Spengler and the Search for a Science of Human Culture

Several months ago I wrote a few reflections on Ross Douthat’s newest book, The Decadent Society.[1] As I noted, Douthat’s most interesting claim is that we live in an age of intellectual sterility. We cycle ever backwards to the intellectual, cultural, and political priorities of 1975. In response, I argued that complaints of cultural sterility […]

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Leninist Politics: A Reading Course

Image source This post is a reading list. It is not a list of books I recommend for I have not read them all—at least, not yet. But it might form the center kernel of a top-notch reading group. The topic: Leninist politics. The importance of understanding Leninist organization, ideology, tactics, symbolism and so forth […]

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We Were Builders Once, and Strong

Earlier this year I published a series of notes under the title “On Cultures That Build.” The thesis of that piece (the most popular thing I have written for any publication this year) was that both innovation and institutional capacity are at least partially a product of social training and cultural experience. Americans were once […]

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The World That Twitter Made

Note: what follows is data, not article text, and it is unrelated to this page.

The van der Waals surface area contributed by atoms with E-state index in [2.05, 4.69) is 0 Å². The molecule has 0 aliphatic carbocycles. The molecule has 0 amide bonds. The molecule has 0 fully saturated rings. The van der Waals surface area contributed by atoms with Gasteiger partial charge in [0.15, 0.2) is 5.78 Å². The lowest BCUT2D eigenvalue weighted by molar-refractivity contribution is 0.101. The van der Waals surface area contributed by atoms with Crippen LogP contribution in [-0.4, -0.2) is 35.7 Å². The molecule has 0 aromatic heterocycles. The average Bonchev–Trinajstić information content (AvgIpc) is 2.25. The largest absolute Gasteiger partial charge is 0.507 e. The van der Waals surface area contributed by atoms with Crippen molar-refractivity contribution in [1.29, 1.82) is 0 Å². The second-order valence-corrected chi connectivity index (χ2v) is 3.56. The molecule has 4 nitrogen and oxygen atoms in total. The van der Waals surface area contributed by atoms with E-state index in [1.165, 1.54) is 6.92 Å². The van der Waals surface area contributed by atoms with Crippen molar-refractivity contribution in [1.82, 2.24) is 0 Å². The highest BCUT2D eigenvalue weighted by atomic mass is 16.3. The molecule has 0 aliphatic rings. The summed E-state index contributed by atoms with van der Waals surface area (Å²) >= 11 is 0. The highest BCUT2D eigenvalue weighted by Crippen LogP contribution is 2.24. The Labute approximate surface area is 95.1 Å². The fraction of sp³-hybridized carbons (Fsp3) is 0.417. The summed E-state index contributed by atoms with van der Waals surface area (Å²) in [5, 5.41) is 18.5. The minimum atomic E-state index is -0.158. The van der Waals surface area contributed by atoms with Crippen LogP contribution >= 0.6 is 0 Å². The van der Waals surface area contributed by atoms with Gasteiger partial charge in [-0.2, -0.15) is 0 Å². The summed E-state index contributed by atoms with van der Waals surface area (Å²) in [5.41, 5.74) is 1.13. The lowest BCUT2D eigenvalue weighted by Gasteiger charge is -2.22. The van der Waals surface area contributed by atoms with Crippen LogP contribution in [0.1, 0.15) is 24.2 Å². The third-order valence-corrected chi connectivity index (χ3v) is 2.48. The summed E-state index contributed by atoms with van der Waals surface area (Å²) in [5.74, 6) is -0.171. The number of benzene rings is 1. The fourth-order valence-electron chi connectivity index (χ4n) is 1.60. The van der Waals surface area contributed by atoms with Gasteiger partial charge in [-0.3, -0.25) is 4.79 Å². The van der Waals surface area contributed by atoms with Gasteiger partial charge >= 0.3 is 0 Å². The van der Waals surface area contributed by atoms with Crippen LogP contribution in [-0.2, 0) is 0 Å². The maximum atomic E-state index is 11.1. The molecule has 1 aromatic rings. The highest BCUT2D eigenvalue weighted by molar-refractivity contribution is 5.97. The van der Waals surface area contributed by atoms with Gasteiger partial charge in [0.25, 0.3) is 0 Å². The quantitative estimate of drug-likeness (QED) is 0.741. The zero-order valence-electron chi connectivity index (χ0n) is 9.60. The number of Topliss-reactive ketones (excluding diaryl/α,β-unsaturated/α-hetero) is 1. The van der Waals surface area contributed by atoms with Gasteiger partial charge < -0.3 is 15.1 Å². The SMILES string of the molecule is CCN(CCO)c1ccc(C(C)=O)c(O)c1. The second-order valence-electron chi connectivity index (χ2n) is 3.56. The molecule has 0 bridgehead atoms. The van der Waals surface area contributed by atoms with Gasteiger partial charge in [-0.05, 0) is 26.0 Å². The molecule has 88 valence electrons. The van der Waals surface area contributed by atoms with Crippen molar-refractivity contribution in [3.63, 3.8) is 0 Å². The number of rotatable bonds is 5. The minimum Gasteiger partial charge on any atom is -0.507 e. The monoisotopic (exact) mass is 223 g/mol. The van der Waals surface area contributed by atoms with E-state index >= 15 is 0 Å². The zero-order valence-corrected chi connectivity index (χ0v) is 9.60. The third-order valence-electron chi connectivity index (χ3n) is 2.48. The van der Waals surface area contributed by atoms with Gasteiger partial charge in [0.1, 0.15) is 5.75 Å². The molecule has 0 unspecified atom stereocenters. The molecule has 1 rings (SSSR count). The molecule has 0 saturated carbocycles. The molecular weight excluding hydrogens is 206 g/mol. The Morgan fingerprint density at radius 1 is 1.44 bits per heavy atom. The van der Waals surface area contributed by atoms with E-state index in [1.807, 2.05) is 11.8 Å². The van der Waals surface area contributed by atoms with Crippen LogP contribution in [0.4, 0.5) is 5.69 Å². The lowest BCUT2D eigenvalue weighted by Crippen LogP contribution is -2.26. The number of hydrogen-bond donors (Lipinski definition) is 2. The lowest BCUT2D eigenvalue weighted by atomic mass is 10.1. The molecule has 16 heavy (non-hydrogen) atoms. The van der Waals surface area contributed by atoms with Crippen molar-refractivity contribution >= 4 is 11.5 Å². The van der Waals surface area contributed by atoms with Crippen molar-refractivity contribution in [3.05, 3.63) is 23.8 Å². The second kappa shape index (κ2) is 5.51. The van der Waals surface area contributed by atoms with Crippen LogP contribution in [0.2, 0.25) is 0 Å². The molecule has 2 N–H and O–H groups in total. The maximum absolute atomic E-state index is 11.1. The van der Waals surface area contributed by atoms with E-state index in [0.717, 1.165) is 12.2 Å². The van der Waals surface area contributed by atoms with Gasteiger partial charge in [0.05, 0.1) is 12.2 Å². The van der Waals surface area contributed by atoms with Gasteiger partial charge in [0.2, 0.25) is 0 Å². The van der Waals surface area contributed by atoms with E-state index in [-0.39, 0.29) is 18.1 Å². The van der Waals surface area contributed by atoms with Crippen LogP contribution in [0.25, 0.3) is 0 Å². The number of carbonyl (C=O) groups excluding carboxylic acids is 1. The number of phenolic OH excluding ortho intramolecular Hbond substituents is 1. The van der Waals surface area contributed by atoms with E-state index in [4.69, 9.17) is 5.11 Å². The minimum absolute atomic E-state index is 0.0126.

Allow me to explain something important about Twitter.    This something is obvious to anyone with more than 10,000 followers on the platform but not so readily apparent to those with only 500 or so. My girlfriend is in the latter category, and she struggles to understand my animus for for it. The difference […]

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Against Patrick Deneen (II)

Image Source In Michael Lotus and James Bennett’s America 3.0 an interesting observation is made about the nature of the American family: A less appreciated factor pushing assimilation [of immigrants] was the American legal system, which compelled people to adopt American marriage and inheritance practices. However attached immigrants may have been to their own practices, […]

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The World That China Wants (II): The Communist Case In Brief

Add caption One month ago I announced a series that would investigate “the world that China wants,” using Dan Tobin’s recent congressional testimony and Nadege Rolland’s recent research brief as the foundation of this discussion. My original plan was to dissect each of these documents at length. However, I put that aspect of the project […]

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It Is Time For a Libertarian Case Against China

The folks over at Reason magazine have published an essay by Daniel Drezner titled “There is No China Crisis.” The essay is a long and meandering piece of apologia for the old DC model for dealing with China. I’ve written about this model and its failures before (especially see the posts “Give No Heed to […]

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Talking Very Online Conservatism with Titus Techera

Two weeks ago I appeared on Titus Techera’s podcast Post-Modern Conservative to talk with him about my article for the National Review,  “Learning the Wrong Lessons From Reform Conservatism” and the blog-post that went with it, “Conservatism’s Generational Civil War.” Our discussion was fruitful and wide ranging: over its course we discussed various intellectual currents […]

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